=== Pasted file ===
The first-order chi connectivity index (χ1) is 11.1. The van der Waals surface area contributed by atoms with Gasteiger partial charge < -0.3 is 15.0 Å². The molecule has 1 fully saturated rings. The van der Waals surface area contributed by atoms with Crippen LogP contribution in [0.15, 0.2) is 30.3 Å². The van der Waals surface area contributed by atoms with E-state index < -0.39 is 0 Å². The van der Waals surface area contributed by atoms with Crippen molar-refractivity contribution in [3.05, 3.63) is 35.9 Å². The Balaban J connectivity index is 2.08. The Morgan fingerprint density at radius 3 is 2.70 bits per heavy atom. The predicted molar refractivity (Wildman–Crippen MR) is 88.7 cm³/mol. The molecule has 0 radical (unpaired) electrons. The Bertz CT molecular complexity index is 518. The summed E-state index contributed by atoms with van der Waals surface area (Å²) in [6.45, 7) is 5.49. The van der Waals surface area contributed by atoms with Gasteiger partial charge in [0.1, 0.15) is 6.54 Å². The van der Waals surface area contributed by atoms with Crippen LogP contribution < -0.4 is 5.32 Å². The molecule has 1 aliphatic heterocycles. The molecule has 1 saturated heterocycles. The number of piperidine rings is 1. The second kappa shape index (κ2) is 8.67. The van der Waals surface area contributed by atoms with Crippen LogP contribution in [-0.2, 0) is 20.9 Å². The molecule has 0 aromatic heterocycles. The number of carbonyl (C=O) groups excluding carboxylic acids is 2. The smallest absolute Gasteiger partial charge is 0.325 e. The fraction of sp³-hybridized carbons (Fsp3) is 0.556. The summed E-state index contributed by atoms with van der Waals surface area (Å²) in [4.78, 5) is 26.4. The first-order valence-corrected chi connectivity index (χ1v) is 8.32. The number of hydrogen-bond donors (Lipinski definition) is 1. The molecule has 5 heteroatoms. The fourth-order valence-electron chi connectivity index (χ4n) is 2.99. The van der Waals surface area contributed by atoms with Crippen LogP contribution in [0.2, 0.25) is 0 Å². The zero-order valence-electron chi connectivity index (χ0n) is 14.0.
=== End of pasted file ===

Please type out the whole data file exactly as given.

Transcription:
The first-order chi connectivity index (χ1) is 11.1. The van der Waals surface area contributed by atoms with Gasteiger partial charge < -0.3 is 15.0 Å². The molecule has 1 fully saturated rings. The van der Waals surface area contributed by atoms with Crippen LogP contribution in [0.15, 0.2) is 30.3 Å². The van der Waals surface area contributed by atoms with E-state index < -0.39 is 0 Å². The van der Waals surface area contributed by atoms with Crippen molar-refractivity contribution in [3.05, 3.63) is 35.9 Å². The Balaban J connectivity index is 2.08. The Morgan fingerprint density at radius 3 is 2.70 bits per heavy atom. The predicted molar refractivity (Wildman–Crippen MR) is 88.7 cm³/mol. The molecule has 0 radical (unpaired) electrons. The Bertz CT molecular complexity index is 518. The summed E-state index contributed by atoms with van der Waals surface area (Å²) in [6.45, 7) is 5.49. The van der Waals surface area contributed by atoms with Gasteiger partial charge in [0.1, 0.15) is 6.54 Å². The van der Waals surface area contributed by atoms with Crippen LogP contribution < -0.4 is 5.32 Å². The molecule has 1 aliphatic heterocycles. The molecule has 1 saturated heterocycles. The number of piperidine rings is 1. The second kappa shape index (κ2) is 8.67. The van der Waals surface area contributed by atoms with Crippen LogP contribution in [-0.2, 0) is 20.9 Å². The molecule has 0 aromatic heterocycles. The number of carbonyl (C=O) groups excluding carboxylic acids is 2. The smallest absolute Gasteiger partial charge is 0.325 e. The fraction of sp³-hybridized carbons (Fsp3) is 0.556. The summed E-state index contributed by atoms with van der Waals surface area (Å²) in [4.78, 5) is 26.4. The first-order valence-corrected chi connectivity index (χ1v) is 8.32. The number of hydrogen-bond donors (Lipinski definition) is 1. The molecule has 5 heteroatoms. The fourth-order valence-electron chi connectivity index (χ4n) is 2.99. The van der Waals surface area contributed by atoms with Crippen LogP contribution in [0.2, 0.25) is 0 Å². The zero-order valence-electron chi connectivity index (χ0n) is 14.0.